I had heard about these gullies before and had always wondered how the heck they formed. It’s not like Mars is a completely dead planet, we’ve caught crazy things like avalanches happening on it, but things that look like they require surface water (or some other liquid) in order to create them are usually out of the question (at least for new features anyway). They’re even reminiscent of the sailing stones in Death Valley, although we’ve probably solved that mystery, but the lack of something at the end of them was the thing that was really puzzling.
Where I saw this in my backyard was a chance encounter with a couple blocks of dry ice that came with a delivery of frozen meals. They weren’t as big as the blocks in the movie above, although you can get them pretty easily if you know where to look, but of course the science nerd in my wife and I couldn’t resist playing with them in the kid pool we had set up. The result wasn’t exactly surprising since we’ve all seen this kind of stuff before but it was rather interesting to see the same principles at work on Earth just as they are on Mars.
The effect isn’t nearly as dramatic but you can definitely see the same carbon dioxide cushion at work which makes the block appear to glide on the surface rather than bobbing in it like water ice does. Another cool thing (which I didn’t show in the video) is when it’s placed just below the surface that same cushion will actually propel it straight to the bottom where it will pin itself and bubble like crazy until it’s all melted away.
I’d recommend doing this for yourself as it’s one thing to see it in a video and a completely different thing altogether to play around with it. Of course there’s a whole host of other things you can do, some which I’d probably not recommend (anything that involves a pressure vessel contains a certain amount of danger), but just watching it interact with other things is pretty satisfying.
Bar our own planet Mars is by far the most studied planet in the solar system. Despite the fact that almost half the missions sent to Mars have ended in disaster we’ve still managed to do a whole lot of science there and our most recent mission, the Curiosity rover, has managed to capture the attention of millions worldwide. The next logical step would then be to send ourselves over there as whilst robotic explorers are great at specific tasks there’s a whole host of other things we could do if we had a few pairs of boots over there. Such a mission has been on everyone’s minds ever since we first set foot on the Moon over 4 decades ago but progress towards achieving it has been slow, verging on non-existent.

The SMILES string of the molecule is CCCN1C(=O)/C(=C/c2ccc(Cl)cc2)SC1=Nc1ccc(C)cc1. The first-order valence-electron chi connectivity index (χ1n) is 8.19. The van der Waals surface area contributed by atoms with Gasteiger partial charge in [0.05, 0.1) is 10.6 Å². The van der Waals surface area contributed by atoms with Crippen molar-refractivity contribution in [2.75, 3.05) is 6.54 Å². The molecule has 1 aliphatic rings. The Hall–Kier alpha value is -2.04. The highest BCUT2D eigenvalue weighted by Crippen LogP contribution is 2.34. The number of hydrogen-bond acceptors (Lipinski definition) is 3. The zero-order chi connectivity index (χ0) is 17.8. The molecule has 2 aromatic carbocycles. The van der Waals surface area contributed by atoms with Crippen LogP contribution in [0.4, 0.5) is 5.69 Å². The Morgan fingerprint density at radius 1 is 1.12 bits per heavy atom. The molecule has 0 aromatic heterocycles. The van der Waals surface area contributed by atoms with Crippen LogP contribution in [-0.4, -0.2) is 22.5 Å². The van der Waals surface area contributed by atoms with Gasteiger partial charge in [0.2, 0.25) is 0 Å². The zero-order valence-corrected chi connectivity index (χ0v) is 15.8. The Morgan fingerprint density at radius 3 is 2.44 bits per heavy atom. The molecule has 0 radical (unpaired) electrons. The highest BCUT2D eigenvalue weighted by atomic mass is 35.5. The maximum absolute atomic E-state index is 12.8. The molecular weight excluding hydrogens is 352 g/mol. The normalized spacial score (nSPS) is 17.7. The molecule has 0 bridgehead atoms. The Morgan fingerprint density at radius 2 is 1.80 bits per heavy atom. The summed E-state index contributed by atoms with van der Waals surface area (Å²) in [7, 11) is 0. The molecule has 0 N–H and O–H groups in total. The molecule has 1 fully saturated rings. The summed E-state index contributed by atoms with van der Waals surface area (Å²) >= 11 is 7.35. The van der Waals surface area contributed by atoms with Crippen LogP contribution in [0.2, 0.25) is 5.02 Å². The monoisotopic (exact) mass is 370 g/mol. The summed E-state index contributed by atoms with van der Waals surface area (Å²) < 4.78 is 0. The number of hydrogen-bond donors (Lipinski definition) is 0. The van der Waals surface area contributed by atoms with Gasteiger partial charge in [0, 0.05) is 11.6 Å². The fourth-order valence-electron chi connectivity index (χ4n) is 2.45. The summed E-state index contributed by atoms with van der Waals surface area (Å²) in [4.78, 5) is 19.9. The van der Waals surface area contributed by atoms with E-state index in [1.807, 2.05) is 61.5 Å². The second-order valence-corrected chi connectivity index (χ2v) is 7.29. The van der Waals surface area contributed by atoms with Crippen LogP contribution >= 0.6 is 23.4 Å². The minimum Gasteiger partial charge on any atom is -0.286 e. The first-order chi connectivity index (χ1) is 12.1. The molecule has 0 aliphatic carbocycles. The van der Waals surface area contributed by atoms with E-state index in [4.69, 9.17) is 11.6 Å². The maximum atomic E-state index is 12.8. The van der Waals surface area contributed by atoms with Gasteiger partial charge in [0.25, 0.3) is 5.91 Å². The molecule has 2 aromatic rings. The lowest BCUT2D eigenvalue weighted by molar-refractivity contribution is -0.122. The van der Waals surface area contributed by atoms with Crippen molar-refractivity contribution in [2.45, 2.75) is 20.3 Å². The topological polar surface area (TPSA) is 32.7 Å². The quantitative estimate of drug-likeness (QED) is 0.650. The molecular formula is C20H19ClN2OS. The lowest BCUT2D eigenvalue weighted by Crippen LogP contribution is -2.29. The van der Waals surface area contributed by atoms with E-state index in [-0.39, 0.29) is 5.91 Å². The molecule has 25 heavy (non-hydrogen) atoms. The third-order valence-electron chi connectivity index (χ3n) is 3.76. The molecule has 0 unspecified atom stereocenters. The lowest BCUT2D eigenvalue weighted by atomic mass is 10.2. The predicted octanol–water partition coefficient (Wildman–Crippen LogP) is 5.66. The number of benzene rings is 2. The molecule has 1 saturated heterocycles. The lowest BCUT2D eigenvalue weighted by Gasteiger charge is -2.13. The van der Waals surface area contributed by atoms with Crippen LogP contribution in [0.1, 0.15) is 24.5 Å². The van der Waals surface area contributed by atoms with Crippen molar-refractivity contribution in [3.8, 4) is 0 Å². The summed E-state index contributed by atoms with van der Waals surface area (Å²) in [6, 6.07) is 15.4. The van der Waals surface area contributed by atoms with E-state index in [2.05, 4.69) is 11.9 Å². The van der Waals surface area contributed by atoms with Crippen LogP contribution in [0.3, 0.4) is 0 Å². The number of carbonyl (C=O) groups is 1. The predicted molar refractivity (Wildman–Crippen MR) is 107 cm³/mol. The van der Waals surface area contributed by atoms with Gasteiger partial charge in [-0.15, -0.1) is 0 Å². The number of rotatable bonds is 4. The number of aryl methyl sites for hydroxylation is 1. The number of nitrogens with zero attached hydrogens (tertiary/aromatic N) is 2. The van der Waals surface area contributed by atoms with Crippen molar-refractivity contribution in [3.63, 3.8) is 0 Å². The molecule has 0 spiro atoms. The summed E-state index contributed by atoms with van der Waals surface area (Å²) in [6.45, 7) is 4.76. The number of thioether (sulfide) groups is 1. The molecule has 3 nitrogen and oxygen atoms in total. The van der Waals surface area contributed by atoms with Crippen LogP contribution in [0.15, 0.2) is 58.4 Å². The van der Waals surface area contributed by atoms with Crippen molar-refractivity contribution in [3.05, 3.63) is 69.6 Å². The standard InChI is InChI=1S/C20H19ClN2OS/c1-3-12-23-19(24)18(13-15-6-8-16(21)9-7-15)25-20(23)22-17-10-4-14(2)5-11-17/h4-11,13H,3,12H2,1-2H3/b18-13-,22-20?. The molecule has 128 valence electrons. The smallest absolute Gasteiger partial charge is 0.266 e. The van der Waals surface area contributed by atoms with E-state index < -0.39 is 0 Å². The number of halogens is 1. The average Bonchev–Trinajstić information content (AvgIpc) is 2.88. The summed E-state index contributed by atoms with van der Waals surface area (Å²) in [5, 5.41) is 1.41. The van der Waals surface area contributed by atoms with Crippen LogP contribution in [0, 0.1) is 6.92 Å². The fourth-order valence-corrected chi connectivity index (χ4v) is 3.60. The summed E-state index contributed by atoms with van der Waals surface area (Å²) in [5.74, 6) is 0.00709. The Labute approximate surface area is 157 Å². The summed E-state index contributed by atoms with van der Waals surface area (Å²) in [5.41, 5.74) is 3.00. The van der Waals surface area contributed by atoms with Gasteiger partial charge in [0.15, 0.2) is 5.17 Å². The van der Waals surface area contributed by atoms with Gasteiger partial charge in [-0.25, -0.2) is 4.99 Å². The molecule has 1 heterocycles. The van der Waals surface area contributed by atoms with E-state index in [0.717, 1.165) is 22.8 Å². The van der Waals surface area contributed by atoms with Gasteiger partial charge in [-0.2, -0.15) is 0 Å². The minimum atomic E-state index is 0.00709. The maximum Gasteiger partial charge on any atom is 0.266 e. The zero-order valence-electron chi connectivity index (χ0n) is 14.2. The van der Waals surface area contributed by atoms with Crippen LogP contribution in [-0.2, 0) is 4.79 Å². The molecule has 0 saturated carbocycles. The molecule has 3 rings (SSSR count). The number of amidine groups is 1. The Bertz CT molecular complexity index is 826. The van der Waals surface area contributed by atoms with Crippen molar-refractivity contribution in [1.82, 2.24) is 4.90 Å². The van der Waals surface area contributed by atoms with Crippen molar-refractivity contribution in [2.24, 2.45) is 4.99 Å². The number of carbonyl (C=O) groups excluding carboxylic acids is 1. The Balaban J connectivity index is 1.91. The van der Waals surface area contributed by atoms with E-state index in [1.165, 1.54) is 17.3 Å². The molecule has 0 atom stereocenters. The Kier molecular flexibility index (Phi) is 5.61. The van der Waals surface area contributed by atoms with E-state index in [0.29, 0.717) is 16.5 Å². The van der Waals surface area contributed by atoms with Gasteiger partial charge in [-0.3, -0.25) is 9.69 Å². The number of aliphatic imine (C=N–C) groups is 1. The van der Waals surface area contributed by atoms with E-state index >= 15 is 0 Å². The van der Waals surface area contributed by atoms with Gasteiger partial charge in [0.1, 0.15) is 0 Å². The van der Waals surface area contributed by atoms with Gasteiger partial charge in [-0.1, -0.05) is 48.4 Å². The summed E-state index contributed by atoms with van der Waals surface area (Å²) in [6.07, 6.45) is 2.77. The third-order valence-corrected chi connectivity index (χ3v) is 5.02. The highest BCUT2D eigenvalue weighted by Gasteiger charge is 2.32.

This is not to say that there isn’t interest in doing this. NASA currently has a mandate set by the Obama government to reach Mars by 2030 a goal which they’re actively working towards with the Space Launch System. SpaceX has also expressed a keen interest in doing something similar, albeit without help from NASA, in a much more aggressive time frame. Russia has also alluded to a revamp in their space program, primarily aimed at modernizing their current fleet, which could see them establishing a moon base and possibly flying a mission to Mars. However none of these have created the stir that the fully private Mars One mission and that’s probably for good reason.
For the uninitiated Mars One is a non-profit organisation that has the extremely ambitious goal of landing 4 people on the surface of Mars by 2023. They believe they can do this at a total cost of about $6 billion for the first 4 ($4 billion for the second lot) and plan to raise a chunk of that change through making a reality TV show based around the recruitment process. This is where it gets interesting/controversial as the application process is open to anyone and has already garnered 78,000 applications from around the world. In case you’re wondering no, I’m not one of them because I’m quite sceptical that they, or anyone really, could pull off this feat with the budget they’re claiming. I’d do a detailed breakdown of why this is so but I came across this article this morning that does a far better job of explaining it than I’d do.